She takes us in to the game room, the last room we'll see before the we go out into the gardens. The game room houses dozens of photographs from films that have been shot at Boone Hall. It also, as the guide pleasantly told us, houses a framed shopping list that instructs the buyer to pick up, along with milk and eggs, "one slave girl." The list is on the wall right next to the doorway, so my husband and I stop to look at it, before we go to the gardens. It's not everyday you see something like that and it stands in such startling contrast to the pictures from the film productions. We had to stop and look. The spirits of all those black people who lived and died there would never forgive us if we didn't look.
The rest of the group moved out to the garden. The guide stands just outside the doorway, clearly waiting to catch our attention. When she does, she says: "If that gives you any ideas [gesturing to the list], she[gesturing to my beautiful brown three year old daughter] looks like she'd get a good price." The guide then promptly turns around and heads out to the gardens, while my husband and I stand there, shocked, not quite believing that we'd really heard what we thought we heard.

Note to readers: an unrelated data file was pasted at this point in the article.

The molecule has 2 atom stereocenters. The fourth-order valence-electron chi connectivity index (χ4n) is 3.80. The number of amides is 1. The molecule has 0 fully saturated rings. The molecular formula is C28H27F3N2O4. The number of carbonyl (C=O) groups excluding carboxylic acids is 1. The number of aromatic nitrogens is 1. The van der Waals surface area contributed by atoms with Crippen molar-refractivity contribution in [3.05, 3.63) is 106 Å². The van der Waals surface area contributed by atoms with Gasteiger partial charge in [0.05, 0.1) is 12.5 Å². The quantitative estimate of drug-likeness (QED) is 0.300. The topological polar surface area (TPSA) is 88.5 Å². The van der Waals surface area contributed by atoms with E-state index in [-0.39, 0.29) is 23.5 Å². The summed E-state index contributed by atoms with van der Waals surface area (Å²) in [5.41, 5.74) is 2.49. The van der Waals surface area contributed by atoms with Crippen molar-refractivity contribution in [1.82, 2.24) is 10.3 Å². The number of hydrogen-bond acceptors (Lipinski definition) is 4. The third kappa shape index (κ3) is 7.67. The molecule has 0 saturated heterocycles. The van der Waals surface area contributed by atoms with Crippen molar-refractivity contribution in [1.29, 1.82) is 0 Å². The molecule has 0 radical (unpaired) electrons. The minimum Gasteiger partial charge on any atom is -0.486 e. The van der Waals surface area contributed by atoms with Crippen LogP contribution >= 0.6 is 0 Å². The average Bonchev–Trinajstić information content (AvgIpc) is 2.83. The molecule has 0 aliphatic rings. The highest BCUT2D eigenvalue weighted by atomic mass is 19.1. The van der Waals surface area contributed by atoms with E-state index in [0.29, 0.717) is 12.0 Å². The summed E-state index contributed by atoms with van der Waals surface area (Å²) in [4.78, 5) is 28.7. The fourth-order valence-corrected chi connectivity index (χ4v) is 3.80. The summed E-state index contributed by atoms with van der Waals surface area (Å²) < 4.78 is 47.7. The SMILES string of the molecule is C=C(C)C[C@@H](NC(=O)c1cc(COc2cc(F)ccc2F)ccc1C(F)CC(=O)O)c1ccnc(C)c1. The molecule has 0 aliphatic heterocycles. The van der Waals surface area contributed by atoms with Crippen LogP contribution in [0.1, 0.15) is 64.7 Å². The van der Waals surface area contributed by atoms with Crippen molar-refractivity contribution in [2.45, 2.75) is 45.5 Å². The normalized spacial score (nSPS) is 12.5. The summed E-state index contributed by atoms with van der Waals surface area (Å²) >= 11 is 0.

By the time we collect ourselves, the garden part of the tour is in full swing. We learn there is no offical tour of the slave cabins.